Between kilometre 61 and 62 on Le P'tit Train du Nord we came to a sign on the edge of the trail for ChocoStyle Mont-Blanc. When we followed the arrows up to a large parking lot on the edge of the highway we found a chocolate shop with a huge variety of handmade, locally sourced, and incredibly artistic artisan chocolates. There was everything from beautiful decorated truffles, to chocolate shoes, to unicorns, to enormous animals, to brownies, to dipped marshmallows. In the back was a chocolate museum and an observation room where you could watch the chocolates being made. Apparently school groups are welcomed in for tours. The owners were incredibly helpful and friendly, and insisted on offering us a free sample to taste (it was delicious!), as well as a bonus cookie. What wonderful trail magic! This really is a must-stop place on the way to Mont Tremblant!
Shortly after leaving this little piece of heaven we passed the cottages and Golf Royal Laurentian. The cottages on this large resort more closely resembled mansions, but they looked very nice. The weather was beginning to clear up a little, and there were several groups out on the golf course.
Perhaps it was the iffy weather today, or the fact that it was a weekday, but we hadn't seen anyone on the trail all day up until this point. As we passed the golf course a couple cyclists passed, and we saw several others before the day was done.
After the resort the trail took us past a series of truly enormous quarries. We could hear the machinery working in the open sand and gravel pits, but we mostly just caught glimpses through trees. When we came to a small lookout we were amazed by the scale of the operation - a car at the bottom of the pit looked like nothing more than a tiny spec!
In the final stretch of trail leading up to Saint-Faustin-Lac-Carré we found ourselves following a winding paved cycling trail once again. The forest on either side formed a bright green tunnel around the trail, composed of deciduous trees. American beech, sugar maple, and white birch lined the trail, and once again, the calls of Ovenbirds, Black-throated Green and Black-throated Blue Warblers sounded around us. It felt like a different world to the one we'd been in earlier.
When we reached the edge of town we came to the old train station and then a long linear park. There were picnic tables down the middle of the open grassy area, as well as a brightly coloured mural, and a unique sculpture of a metal tree that had been decorated with heart shaped metal locks. Each lock bore the names of two people and the number of years they'd been together. What a nice idea!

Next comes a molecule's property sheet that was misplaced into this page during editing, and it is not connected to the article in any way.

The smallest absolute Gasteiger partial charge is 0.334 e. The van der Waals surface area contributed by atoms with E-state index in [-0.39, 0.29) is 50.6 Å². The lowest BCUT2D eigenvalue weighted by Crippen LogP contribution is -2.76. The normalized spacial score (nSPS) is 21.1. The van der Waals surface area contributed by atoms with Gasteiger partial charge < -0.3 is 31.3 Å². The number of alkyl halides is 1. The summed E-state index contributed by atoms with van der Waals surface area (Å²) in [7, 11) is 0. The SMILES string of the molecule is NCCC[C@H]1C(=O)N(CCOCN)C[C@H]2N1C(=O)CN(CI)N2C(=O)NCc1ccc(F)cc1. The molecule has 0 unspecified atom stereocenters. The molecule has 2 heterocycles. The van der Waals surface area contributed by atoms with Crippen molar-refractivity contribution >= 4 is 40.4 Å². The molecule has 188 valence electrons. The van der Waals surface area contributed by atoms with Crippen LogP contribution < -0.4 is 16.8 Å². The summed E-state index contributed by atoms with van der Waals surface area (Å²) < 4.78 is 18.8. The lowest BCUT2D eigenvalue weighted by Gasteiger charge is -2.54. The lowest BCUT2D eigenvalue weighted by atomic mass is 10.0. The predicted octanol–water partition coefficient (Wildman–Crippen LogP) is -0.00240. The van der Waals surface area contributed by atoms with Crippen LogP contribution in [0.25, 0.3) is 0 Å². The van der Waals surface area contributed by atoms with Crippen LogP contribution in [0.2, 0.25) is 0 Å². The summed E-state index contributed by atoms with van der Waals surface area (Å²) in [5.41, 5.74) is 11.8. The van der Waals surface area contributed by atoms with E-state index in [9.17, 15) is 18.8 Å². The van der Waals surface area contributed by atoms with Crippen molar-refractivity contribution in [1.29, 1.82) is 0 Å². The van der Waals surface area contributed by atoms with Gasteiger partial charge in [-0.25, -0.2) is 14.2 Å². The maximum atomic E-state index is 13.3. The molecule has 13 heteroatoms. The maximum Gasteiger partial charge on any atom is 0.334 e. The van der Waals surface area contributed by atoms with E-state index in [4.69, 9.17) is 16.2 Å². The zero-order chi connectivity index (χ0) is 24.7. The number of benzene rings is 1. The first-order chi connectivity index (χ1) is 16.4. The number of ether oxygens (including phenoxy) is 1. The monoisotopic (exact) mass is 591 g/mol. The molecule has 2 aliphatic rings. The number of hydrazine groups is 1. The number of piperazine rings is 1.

There was a charming little bistro at the edge of the park, but sadly it was closed on Wednesdays, so we stopped at the grocery store to get some supplies for dinner. After picking up a salad, cheese, tomato, avocado, and wraps, we walked the last few kilometers to the Gite de la Pisciculture, which is where we are staying tonight.
It turned out to be a quaint and charming little B&B with very nice owners. We retreated to our attic room, did our chores, and then retuned to the front deck to eat our dinner. As we were doing so we were buzzed by a Ruby-throated Hummingbird who was checking out the petunias and the feeder above our heads!
Across the street was a large stone building which we later learned used to be a provincially run fish farm where trout were raised. School children and families used to be able to tour the facility and feed the fish. In the same location we also saw signs for the Gourmet Sauvage, which creates more than 100 products from wild, local, ingredients.
We also noticed a lot of construction going on, including the newly built skeleton of a very tall tower and miles of wooden boardwalk sections. Apparently a German company is building an Ecopark, called Sentier des Cimes. The tourist destination, which is scheduled to open in July, will feature a 40 meter tall tower and 1,250 meters of wooden boardwalk above the tree tops. The tree-top walk and observation tower will provide a 360° view of the surrounding landscape and the Laurentian mountains, and it will be the first of its kind in North America. Apparently we got here a few months too early!
As we were finishing dinner it began to rain. The shower was short and intense, and several more followed throughout the night, making us grateful that we were able to spend tonight indoors.